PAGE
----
For example, many lawmakers claim that every $1 billion in highway stimulus can create 47,576 new construction jobs. But Congress must first borrow that $1 billion from the private economy, which will then lose at least as many jobs. Highway spending simply transfers jobs and income from one part of the economy to another. As Heritage Foundation economist Ronald Utt has explained, “The only way that $1 billion of new highway spending can create 47,576 new jobs is if the $1 billion appears out of nowhere as if it were manna from heaven.” This statement has been confirmed by the Department of Transportation and the General Accounting Office (since renamed the Government Accountability Office), yet lawmakers continue to base policy on this economic fallacy.
Removing water from one end of a swimming pool and pouring it in the other end will not raise the overall water level. Similarly, taking dollars from one part of the economy and distributing it to another part of the economy will not expand the economy.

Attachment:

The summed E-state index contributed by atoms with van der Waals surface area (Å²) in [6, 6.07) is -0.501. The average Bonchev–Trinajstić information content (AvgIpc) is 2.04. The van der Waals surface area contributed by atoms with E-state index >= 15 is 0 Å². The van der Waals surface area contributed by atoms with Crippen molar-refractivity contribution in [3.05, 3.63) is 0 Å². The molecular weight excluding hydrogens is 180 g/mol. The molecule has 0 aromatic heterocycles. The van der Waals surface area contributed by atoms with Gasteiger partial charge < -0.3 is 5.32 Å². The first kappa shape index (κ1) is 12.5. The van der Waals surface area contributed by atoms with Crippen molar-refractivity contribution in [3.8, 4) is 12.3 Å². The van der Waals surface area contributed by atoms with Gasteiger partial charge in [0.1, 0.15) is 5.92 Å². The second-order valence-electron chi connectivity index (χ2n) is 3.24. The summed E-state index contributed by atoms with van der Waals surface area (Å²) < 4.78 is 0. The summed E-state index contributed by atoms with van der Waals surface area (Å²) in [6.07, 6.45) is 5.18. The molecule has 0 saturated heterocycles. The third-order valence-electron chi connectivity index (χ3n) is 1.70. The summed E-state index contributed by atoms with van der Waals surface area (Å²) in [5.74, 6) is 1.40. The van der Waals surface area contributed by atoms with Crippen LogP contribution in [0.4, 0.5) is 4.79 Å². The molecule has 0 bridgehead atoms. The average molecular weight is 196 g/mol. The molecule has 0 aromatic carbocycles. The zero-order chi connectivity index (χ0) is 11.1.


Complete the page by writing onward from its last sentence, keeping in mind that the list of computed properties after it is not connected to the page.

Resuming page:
This is basically what I have been harping on since the recession began.
I initially agreed with the first bailout, the one that was supposed to be used to buy “toxic assets” and keep the financial system running. I was OK with some corporations folding, but thought that while the economy can recover from the bankruptcy of normal companies it would be much harder for it to recover with the collapse of the financial system.
Unfortunately the Fed and Treasury changed their minds as soon as they got the funding, and the Congress was so panicked that they were ready to rubber-stamp anything that was put in front of them. It was basically the Tonkin Gulf Resolution all over again. Congress, whichever party controls it, is basically stupid and easily frightened. They’re first instinct is to “do something” and their second is to find a way to blame it all on the opposite party.